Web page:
Tuesday, May 12, 2015

San Fran's new EV chargers are solar-powered, and free!

(Hopefully this will catch on across the country!)
Charge Across Town is cutting carbon emissions with mobile charging. Just respect the two-hour limit.
Apr 29, 2015
Charging a Chevy Volt on free electricity from one of Charge Across Town's free — and portable — solar chargers. (Photo: Charge Across Town)

The best place in the world to own an electric car is probably California, with a tie between San Francisco, San Diego and Los Angeles. Well, the city by the bay just got a big boost from something new: free solar-powered EV charging.
A nonprofit called Charge Across Town (CAT), looking to reduce carbon emissions in the Bay Area, has launched its “Driving on Sunshine” campaign. The plan is to increase awareness of both electric cars and solar with free electrons from three portable Envision EV ARC stations that will be strategically placed through 2015 at nine heavily trafficked locations around the city. Right now you can find them in the Mission District, at the Embarcadero, and the Stonestown Galleria Mall.
Carlie Guilfoile beams at the opening of the Charge Across Town free solar stations. (Photo: Charge Across Town)
Freeloaders will have a two-hour charging limit, says Maureen Blanc, director of Charge Across Town. She told me that CAT is “going on trust” that people will disconnect after their allotted time. Two hours on a 240-volt Level II charger should provide enough juice for 10 to 15 “e-miles,” she said. It’s hoped that four to six cars per day can charge at the stations.
Envision’s ARC stations cost $45,000 each, but CAT is leasing them through a grant from the 11th Hour Project. After the experiment is over in 2016, they’ll find a permanent home at the locations that got the most traffic.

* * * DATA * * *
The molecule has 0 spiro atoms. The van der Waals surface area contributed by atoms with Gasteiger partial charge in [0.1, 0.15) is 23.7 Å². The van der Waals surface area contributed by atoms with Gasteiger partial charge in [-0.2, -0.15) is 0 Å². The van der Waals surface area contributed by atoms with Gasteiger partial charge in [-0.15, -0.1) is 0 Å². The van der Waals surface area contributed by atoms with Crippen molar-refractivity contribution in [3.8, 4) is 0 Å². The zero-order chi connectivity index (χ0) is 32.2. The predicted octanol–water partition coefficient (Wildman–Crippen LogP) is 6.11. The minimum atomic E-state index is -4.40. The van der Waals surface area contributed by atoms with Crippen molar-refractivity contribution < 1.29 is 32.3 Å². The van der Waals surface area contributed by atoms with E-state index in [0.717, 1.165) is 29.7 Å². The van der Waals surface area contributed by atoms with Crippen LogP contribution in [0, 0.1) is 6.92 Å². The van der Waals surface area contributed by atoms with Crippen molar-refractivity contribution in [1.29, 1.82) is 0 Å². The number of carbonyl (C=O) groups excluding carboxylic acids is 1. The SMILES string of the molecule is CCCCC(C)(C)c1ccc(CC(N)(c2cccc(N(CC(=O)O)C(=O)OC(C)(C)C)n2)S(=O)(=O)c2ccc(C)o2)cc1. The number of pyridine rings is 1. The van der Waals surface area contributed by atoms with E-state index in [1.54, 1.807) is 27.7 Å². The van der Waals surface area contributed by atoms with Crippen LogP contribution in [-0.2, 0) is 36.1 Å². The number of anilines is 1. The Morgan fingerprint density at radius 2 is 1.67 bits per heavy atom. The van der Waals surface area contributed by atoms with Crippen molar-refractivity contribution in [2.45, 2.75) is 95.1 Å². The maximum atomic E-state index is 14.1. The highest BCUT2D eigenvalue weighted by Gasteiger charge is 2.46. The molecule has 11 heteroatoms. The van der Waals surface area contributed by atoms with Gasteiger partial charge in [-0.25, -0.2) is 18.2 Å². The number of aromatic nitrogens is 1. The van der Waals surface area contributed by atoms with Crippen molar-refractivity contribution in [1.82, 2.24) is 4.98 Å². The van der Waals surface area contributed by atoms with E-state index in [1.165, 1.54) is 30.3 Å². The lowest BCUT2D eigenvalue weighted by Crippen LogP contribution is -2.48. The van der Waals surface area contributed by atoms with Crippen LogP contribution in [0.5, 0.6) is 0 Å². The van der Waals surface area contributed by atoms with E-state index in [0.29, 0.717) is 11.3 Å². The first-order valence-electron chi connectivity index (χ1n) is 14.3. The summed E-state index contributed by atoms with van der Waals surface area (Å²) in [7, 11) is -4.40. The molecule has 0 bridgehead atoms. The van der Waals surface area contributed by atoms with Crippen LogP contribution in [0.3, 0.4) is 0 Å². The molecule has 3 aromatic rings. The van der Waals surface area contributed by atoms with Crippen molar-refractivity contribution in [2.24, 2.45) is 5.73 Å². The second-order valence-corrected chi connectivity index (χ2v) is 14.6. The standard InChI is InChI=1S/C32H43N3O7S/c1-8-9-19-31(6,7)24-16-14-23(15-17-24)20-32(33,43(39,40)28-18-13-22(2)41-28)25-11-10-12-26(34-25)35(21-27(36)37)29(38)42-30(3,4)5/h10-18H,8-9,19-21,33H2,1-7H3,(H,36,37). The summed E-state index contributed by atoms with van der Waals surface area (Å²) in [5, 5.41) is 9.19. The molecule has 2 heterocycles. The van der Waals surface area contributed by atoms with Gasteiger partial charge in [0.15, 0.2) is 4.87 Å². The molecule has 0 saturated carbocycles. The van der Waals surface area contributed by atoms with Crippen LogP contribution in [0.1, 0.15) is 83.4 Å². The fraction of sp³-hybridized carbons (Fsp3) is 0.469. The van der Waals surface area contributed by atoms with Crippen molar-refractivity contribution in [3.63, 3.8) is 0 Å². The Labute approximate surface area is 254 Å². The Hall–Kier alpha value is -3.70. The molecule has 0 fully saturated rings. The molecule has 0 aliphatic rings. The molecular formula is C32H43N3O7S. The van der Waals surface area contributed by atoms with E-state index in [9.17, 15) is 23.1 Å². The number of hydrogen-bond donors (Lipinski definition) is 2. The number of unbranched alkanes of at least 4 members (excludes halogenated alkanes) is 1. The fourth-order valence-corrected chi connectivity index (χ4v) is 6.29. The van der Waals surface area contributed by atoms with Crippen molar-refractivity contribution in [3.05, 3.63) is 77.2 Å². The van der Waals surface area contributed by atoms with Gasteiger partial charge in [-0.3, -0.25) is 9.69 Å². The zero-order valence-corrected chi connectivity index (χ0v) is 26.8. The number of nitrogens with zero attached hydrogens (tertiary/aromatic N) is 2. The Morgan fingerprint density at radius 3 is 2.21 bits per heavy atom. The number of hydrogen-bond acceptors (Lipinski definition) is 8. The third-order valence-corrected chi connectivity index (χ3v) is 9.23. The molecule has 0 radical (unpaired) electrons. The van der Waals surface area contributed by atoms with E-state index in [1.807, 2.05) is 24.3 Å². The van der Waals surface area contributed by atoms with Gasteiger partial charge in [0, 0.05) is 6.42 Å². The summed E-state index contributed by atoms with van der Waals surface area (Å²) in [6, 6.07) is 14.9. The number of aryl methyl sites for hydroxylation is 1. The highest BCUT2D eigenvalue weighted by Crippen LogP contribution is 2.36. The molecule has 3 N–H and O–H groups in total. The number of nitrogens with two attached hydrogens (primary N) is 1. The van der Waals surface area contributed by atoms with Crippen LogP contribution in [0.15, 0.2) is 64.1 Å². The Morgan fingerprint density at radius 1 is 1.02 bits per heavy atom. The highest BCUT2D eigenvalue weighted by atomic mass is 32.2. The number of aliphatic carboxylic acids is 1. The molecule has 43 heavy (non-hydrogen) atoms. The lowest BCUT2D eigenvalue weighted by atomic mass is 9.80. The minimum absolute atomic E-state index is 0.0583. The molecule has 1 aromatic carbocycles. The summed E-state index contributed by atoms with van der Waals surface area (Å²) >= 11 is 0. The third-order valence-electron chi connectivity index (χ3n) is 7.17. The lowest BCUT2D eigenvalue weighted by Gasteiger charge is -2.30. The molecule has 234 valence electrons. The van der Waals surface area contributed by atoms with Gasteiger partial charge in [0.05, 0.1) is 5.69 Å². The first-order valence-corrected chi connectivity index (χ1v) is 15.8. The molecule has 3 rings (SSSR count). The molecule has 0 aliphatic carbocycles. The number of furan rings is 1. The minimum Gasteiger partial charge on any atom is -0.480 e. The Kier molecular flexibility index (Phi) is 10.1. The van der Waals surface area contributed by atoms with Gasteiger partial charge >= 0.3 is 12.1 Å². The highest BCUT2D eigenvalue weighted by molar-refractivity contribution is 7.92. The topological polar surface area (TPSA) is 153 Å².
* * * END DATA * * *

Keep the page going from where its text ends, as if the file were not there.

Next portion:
Charge's Maureen Blanc: "You'd be surprised" how many people still don't get it in EV-heavy San Francisco. (Photo: Charge Across Town)
One could ask, why San Francisco? The city is not exactly starved for EV charging, or for solar installations. Awareness of both technologies would seem to be high among residents. Visit the Plugshare app here, enter the city’s name, and you’ll see dozens, if not hundreds of public stations, many of them offering free electricity, in San Francisco. Is there a need?
“You’d be surprised,” Blanc told me. “A lot of people are still pretty unaware. There’s still a lot of questions here about moving from fossil fuels to electric cars.”
Also worth noting is that PG&E, which serves central and northern California, is poised to install roughly 25,000 EV chargers in the coverage area over the next five years. The hosts won’t pay a dime for them.
And, of course, you can argue that San Francisco is, well, where the cars are. There are more than 60,000 plug-in cars in PG&E’s service territory, 20 percent of all those in the country, so it’s unlikely that these three new solar-powered units will sit idle.
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